2011 - ISBTS 2011 Symposium
Oral Communications 3: Nutrition Outcomes
5.118 - Long-term nutrition, development and psychosocial outcomes of pediatric intestinal transplant recipients: a single-center report of 25 patients
Presenter: Robert, Venick, Los Angeles, United States
Authors: Robert Venick1,2, Laura Wozniak1, Kanela Artavia3, Yvonne Esmailian 2, Vilayphone Hwang2, Susan Ponthieux2, Sue McDiarmid1,2, Ronald Busuttil2, Douglas Farmer2
Long-term nutrition, development and psychosocial outcomes of pediatric intestinal transplant recipients: a single-center report of 25 patients
Robert Venick1,2, Laura Wozniak1, Kanela Artavia3, Yvonne Esmailian2, Vilayphone Hwang2, Susan Ponthieux2, Sue McDiarmid1,2, Ronald Busuttil2, Douglas Farmer2
1Department of Pediatrics, UCLA , Los Angeles, CA, United States; 2Department of Surgery, UCLA, Los Angeles, CA, United States; 3Department of Social Work, UCLA, Los Angeles, CA, United States
Background: Knowledge of long-term pediatric intestinal transplant (pITx) recipients is limited.This cross-sectional study aimed to describe nutritional, developmental and psychosocial outcomes at the time of most recent outpatient visit for children >5 years from primary ITx.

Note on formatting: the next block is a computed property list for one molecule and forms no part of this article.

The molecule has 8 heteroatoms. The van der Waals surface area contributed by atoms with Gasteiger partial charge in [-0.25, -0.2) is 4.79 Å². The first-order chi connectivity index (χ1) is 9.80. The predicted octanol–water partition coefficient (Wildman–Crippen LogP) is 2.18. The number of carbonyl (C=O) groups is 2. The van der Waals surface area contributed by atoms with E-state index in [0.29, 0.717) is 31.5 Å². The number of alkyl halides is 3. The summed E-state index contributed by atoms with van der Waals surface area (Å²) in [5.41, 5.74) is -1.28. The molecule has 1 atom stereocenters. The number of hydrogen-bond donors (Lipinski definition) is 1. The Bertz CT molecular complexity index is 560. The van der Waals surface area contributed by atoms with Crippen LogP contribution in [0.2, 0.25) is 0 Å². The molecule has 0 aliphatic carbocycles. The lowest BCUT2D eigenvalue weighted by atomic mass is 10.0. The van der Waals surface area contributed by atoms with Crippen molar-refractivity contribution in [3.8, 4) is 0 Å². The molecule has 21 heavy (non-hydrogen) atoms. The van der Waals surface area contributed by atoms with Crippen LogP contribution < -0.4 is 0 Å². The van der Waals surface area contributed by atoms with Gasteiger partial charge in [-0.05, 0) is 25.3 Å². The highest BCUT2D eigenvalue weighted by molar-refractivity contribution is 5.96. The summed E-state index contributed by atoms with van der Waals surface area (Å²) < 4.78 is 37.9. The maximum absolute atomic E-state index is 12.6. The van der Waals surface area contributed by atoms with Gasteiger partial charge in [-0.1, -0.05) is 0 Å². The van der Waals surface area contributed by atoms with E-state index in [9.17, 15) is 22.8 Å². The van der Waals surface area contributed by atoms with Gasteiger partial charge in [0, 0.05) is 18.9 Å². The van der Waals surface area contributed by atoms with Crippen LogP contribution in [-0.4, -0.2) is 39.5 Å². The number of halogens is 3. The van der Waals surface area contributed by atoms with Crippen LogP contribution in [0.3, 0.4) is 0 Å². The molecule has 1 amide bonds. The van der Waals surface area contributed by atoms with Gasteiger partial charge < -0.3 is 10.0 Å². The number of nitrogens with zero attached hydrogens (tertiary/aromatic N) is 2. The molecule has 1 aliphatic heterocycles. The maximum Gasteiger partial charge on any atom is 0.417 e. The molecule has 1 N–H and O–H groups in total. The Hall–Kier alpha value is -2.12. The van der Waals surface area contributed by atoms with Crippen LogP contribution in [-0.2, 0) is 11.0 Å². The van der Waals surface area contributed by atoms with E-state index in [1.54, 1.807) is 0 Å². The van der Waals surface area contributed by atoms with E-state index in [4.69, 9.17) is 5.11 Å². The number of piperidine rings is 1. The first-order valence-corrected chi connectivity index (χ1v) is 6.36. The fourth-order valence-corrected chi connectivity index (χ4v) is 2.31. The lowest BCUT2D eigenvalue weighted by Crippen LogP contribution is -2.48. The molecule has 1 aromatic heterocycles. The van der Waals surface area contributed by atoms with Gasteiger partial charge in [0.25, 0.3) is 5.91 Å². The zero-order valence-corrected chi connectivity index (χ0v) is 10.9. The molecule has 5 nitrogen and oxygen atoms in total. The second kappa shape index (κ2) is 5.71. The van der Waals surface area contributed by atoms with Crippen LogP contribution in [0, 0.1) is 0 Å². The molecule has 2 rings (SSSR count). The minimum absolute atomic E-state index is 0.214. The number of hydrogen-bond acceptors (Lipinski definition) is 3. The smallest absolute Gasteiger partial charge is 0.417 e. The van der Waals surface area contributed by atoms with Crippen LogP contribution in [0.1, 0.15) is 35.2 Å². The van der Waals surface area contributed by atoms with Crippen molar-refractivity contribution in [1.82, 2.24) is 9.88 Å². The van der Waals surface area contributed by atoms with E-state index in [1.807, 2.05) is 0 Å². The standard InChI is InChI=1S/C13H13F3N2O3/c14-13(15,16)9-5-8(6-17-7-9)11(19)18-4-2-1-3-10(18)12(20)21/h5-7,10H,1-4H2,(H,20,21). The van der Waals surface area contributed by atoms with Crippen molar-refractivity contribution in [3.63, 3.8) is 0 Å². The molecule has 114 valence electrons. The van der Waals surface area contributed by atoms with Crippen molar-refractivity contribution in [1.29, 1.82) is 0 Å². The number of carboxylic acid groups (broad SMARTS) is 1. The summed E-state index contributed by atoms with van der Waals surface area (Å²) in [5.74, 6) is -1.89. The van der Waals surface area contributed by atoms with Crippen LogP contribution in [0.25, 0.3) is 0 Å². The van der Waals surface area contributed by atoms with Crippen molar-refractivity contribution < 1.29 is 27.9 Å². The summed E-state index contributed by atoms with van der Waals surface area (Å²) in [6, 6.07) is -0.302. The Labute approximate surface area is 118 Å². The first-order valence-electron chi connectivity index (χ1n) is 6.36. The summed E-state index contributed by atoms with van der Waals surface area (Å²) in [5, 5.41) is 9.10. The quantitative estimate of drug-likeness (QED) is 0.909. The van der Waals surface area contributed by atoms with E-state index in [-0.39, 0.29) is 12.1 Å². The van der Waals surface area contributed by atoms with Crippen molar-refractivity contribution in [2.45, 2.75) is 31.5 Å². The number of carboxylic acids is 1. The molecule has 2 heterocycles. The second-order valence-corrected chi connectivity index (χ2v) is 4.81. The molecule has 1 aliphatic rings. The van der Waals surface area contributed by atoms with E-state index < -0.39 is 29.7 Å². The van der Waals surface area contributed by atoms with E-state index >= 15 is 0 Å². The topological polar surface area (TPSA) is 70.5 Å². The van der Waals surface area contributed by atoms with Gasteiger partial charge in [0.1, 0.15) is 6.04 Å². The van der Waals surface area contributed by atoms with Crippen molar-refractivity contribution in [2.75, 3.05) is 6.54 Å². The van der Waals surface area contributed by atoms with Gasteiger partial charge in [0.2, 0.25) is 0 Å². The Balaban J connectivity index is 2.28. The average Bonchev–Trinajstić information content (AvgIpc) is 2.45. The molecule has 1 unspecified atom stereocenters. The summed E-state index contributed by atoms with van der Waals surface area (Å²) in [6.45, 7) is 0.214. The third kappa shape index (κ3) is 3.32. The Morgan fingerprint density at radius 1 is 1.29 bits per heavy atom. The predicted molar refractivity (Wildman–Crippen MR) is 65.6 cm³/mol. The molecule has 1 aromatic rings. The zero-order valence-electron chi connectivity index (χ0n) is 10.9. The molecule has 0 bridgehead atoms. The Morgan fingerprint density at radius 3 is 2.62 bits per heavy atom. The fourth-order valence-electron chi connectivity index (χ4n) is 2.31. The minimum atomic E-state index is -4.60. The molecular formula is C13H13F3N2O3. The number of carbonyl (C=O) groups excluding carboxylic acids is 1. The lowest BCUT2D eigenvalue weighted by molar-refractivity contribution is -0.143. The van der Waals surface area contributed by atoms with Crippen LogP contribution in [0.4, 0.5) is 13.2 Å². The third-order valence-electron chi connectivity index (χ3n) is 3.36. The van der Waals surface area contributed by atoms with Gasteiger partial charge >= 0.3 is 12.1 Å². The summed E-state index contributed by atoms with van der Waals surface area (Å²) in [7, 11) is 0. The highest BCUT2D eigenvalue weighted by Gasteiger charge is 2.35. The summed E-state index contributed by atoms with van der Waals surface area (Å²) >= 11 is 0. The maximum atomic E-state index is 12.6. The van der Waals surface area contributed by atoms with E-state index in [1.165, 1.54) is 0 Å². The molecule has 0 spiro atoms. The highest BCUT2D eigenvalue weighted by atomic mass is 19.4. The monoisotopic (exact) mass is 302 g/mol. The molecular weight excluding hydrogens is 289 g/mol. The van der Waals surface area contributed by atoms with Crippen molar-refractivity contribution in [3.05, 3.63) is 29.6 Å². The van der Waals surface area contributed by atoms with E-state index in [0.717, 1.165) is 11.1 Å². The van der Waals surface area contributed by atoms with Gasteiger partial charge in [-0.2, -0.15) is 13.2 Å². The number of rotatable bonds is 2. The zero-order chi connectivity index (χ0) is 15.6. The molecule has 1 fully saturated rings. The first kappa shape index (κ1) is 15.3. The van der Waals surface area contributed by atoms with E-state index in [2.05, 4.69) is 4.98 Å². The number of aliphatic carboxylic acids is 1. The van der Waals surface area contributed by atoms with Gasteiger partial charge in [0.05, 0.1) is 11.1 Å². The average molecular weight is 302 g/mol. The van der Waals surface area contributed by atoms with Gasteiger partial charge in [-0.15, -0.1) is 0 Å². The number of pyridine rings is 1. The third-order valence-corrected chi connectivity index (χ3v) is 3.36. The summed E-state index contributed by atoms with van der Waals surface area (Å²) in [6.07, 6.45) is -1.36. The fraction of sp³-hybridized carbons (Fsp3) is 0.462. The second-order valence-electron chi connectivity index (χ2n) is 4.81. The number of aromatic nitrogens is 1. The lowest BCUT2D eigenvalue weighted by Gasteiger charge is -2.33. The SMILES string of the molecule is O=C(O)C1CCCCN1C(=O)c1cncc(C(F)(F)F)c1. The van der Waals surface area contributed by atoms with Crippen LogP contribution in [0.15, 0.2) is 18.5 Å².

Methods: We conducted a retrospective, IRB-approved study using a prospectively maintained database of all pITxs between November 1990 and May 2011. Inclusion criteria were age <18 yrs at ITx, survival >5 yrs post-pITx, and follow-up care provided by our center. By protocol, pts >5 yrs post-pITx are followed in clinic 4-12 times per year. Of 85 pITx performed, our analysis included 25 patients who received 29 grafts.
Results: Mean follow-up time =7.9±2.9 years. Median age at pITx =2.8 years. The majority of children were male (72%), Latino (56%), transplanted for gastroschisis or NEC (60%) and received liver-inclusive grafts (84%). 64% had ≥1 episode of biopsy proven ACR. 20% had PTLD. A mean of 4.1±4.7 episodes of infectious enteritis per patient were documented. 76% did not have an ostomy with surgical takedown occurring at a median of 489 days. Recipients had a median of 21 total readmissions. One-third of patients had not been hospitalized in >1 year. Median number of outpatient clinic visits in the prior year= 7.
Median Ht and Wt Z-scores improved from pre-ITx to most recent follow-up (Ht: -3.4 vs. -1.7, p<0.001 and Wt -1.5 vs. -0.7, p=0.17). 92% are off PN. 40% receive supplemental G-tube feeds. 2/3 are on Tac + Rapa and off steroids. Median # of medications =11 /pt/day. All children are in school; 68% receive special education. 71% have 2 parents involved in their care; 20% are in foster or adoptive care. 36% of primary caregivers are working outside the home. Mean # of siblings in the household =1.8±1.8. 60% of young adult pITx recipients are working or in school. 88% are on state Medicaid.
Conclusions: This observational study provides an in depth view of long-term pITx recipients. Growth and weight gain are sustained although oral aversion and dependence of supplemental tube feeds remains an issue. Most recipients are successfully weaned off steroids and managed as outpatients, on multiple medications. Though the majority of children require special education, most are high-functioning with intact families.
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